Stress, a Time Thief

The other time at a meeting, the conductor made mention of someone diagnosed with kidney damage. Going on, he explained how this result came about because of the patient’s thinking habit; but there beside me was this lady with eyes screaming, “how? just how?”

Well, can the kidneys get damaged by overthinking? Or in a more refined language, can psychological stress lead to kidney damage? – let’s find out!

To start with, I should mention how there is always an opening for psychological tension in our daily living. Stress, itself, is anything that disturbs our state of balance. It comes in several forms including infections, injury, and the psychological part that include conflict, anxiety, argument, threats. 

So, does a day ever go by without that one thing that breaks our heart, or threatens us? Even paying attention to the COVID-19 streak can put your mental well-being under a whole lot of stress. 

However, don’t get me wrong. Although we all come across openings for stress, we all aren’t doomed to kidney issues. We all get to make that one choice of if we want to hold on to the tension, or if we want to let it all go. For now, I will go on to explain how not letting it go can be dangerous.

When we come under stress, our bodies release some hormones. Among these is the popular Adrenaline, with another being Cortisol. Adrenaline acts by increasing the heart rate and peripheral resistance to blood flow by vessel constrictions. This two factors ultimately raise the blood pressure. 

Cortisol, on the other hand, raises the blood sugar (glucose) level. These two responses are quite essential in dealing with short-term stress, but if these responses remain for a long time, there comes the risk of persistent blood pressure increase, which is hypertension.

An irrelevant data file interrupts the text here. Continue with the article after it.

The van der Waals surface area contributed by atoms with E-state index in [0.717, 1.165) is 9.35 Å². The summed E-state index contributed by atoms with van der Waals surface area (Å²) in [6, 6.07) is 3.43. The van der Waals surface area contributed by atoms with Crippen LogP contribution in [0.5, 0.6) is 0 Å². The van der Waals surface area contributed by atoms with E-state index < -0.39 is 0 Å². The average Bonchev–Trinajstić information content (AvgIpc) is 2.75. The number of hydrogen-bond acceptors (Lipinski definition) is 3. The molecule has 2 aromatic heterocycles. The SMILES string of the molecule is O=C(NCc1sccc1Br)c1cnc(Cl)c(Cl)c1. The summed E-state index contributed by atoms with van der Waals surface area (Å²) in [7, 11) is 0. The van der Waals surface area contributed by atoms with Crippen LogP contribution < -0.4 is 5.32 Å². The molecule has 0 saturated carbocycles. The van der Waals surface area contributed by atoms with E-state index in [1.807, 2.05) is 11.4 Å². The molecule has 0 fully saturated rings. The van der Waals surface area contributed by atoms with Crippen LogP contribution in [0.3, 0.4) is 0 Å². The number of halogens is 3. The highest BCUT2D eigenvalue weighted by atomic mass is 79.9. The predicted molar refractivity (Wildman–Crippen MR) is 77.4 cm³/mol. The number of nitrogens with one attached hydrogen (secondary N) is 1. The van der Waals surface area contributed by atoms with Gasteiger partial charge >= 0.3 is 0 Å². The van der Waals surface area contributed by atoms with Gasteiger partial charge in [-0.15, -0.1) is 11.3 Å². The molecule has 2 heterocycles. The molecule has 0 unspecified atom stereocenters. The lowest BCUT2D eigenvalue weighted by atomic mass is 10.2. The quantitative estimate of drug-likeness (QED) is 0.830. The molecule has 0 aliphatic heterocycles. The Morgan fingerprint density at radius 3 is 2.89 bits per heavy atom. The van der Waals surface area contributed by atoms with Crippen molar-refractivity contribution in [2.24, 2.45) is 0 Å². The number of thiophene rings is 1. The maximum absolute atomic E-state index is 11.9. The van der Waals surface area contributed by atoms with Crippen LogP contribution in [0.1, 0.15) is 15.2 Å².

Hypertension is the bad guy capable of causing heart attacks and stroke, among others. But where do the kidneys come in, right?

The kidneys make up a blood filtering system, and since stress has led to an issue with the blood circulatory system, there is sure to be an effect on the kidneys. Simply put, the out-of-control blood pressure and raised blood sugar add burden to the work of the kidneys. If this burden goes on for a long time, the kidneys come to the point where they can’t keep up, hence the kidney damage. 

Even worse is how people under stress indulge in unhealthy activities such as smoking, which only increases the chance of these complications. Hence, the good doctor says, when you find yourself in stressful conditions, try to avoid:

  • Smoking
  • Drinking too much alcohol
  • Unhealthy food


  • Take out time to sleep and relax
  • Practise your yoga and meditation
  • Eat good food
  • Engage in controlled physical activities
  • Pray
  • Talk to someone, a friend

In all, the good doctor is telling you to take your mind off the cause of the stress. Now, don’t take this advice as a lack of care. Don’t go, “you don’t understand what I’m going through!” 

Indeed, I can’t feel your pain, but we all have ours to consider. However, when we put forward the advice to let it go and take your mind off it, we are trying to help save more time to your health, and you need that time to find out that the same world which has only shown pain, can also reveal a lot of beauty. 

Need a sound to listen to for the week? Here’s one! 

What a Wonderful World

— Loius Armstrong

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